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Logging 'caused Nazca collapse'
By Jody Bourton
Earth News reporter

Nazca lines, bird in the desert
Created by a sophisticated society that crossed the line?

The ancient Nazca people of Peru are famous for the lines they drew in the desert depicting strange animal forms.

A further mystery is what happened to this once great civilisation, which suddenly vanished 1,500 years ago.

Now a team of archaeologists have found the demise of the Nazca society was linked in part to the fate of a tree.

Analysing plant remains they reveal how the destruction of forests containing the huarango tree crossed a tipping point, causing ecological collapse.

The team have published their findings in the journal of Latin American Antiquity.

Huarango tree
This remarkable nitrogen-fixing tree was an important source of food, forage timber and fuel for the local people
Dr David Beresford-Jones
University of Cambridge, UK

"These were very special forests," says Dr David Beresford-Jones from the McDonald Institute for Archaeological Research, University of Cambridge, UK who led the team.

The huarango tree (Prosopis pallida) is a unique tree with many qualities and played a vital role in the habitat, protecting the fragile desert ecosystem, the scientists say.

"It is the ecological keystone species in the desert zone enhancing soil fertility and moisture and underpinning the floodplain with one of the deepest root systems of any tree known," Dr Beresford-Jones says.

The tree was also a useful resource.

"This remarkable nitrogen-fixing tree was an important source of food, forage timber and fuel for the local people."

Researchers have previously found evidence that suggests the disappearance of the Nazca society was a due to catastrophic flooding event as a result of El Nino around AD500.

El Nino is a cyclical event that occurs as a result of a change in ocean temperatures that can cause a change in climate and severe flooding to the the west coast of South America.

The researchers have now found new evidence that suggests the society would not have been so easily destroyed if they had not cut down the forests around them.

Nazca canal
An ancient Nasca canal crosses a desertified modern landscape in the lower Ica Valley, south coast Peru.

Analysing plant remains and pollen in soil 1.5m deep, the team was able to trace an important sequence of events which show the clearing of woodland for agriculture.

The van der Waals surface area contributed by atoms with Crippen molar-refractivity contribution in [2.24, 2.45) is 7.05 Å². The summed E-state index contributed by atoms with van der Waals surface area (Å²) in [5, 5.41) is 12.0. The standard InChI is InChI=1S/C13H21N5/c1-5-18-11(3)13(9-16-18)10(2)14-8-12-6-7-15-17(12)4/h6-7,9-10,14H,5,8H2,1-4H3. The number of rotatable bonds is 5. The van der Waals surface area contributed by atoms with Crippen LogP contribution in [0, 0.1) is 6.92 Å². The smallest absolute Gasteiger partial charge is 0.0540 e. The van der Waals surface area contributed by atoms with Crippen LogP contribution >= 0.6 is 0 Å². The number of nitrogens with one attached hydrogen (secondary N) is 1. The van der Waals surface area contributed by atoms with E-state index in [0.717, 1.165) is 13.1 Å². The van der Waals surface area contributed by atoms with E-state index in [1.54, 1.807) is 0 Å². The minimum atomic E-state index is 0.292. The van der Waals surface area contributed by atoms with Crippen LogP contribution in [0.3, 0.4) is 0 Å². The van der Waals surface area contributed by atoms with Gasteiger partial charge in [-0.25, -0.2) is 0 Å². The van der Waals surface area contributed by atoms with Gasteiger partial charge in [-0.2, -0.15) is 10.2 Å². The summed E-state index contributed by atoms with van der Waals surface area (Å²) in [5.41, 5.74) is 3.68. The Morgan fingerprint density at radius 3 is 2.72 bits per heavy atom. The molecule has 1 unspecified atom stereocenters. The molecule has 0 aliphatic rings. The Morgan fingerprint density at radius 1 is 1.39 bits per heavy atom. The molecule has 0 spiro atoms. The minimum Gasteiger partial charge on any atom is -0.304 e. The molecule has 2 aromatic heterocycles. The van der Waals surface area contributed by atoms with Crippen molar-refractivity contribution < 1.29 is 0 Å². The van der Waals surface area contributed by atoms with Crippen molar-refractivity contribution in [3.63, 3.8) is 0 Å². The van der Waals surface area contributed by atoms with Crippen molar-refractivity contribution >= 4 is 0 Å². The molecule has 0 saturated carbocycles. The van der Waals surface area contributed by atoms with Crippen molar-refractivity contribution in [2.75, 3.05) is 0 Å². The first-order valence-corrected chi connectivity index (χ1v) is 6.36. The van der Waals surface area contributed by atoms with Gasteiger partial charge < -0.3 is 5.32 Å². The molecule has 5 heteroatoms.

"At the bottom of the profile there is a lot of huarango pollen and little evidence of human impact," explains Dr Alex Chepstow-Lusty from the French Institute of Andean Studies in Lima, Peru who also took part in the study.

"Then, at 80cm deep, maize pollen becomes common, showing the importance of this crop, suggesting a greater need for food and an increasing population," he says.

"It is now we notice a big impact on the huarangos and a major decrease in their pollen."

The landscape only became exposed to the catastrophic effects of that El Nino flood, once people had inadvertently crossed an ecological threshold
Dr David Beresford-Jones
University of Cambridge, UK

"Then suddenly corresponding with the El Nino event at AD500 or shortly afterwards, the pollen is dominated by weeds in the family Chenopodiaceae, which are adapted to salty conditions and this landscape is now the desert seen today."

The Nazca are famous for creating complex line drawings that can only be seen from the air in the Nazca desert, Peru 400km south of Lima.

They were created between 500BC and AD500 and depict animals such as monkeys and whales as well as geometric figures several kilometres long.

As well as the lines, the Nazca also formed a sophisticated society, constructing complex irrigation systems for agriculture.

However, despite their skills and expertise, the researchers say the Nazca society inadvertently contributed to their own demise through the removal of the tree species.

Our research contradicts the popular view that Native American peoples always lived in harmony with their environment until the Spanish Conquest
Dr David Beresford-Jones
University of Cambridge, UK

"The landscape only became exposed to the catastrophic effects of that El Nino flood, once people had inadvertently crossed an ecological threshold," explains Dr Beresford-Jones.

"Such thresholds or 'tipping-points' are sharply defined in these desert environments."

"Our research contradicts the popular view that Native American peoples always lived in harmony with their environment until the Spanish Conquest," Dr Beresford-Jones says.

Dr Beresford-Jones explains that with sufficient huarango cover, El Ninos were in fact not great disasters and actually created years of abundance replenishing water aquifers.

Once too much clearance had occurred the landscape was exposed to the effects of the El Nino floods.

"The river down cut into its floodplain and that floodplain narrowed hugely, irrigation systems were left high and dry," he says.

"Human induced gradual change is just as important to the full story of Nazca collapse as the major climatic impacts that eventually precipitated them."



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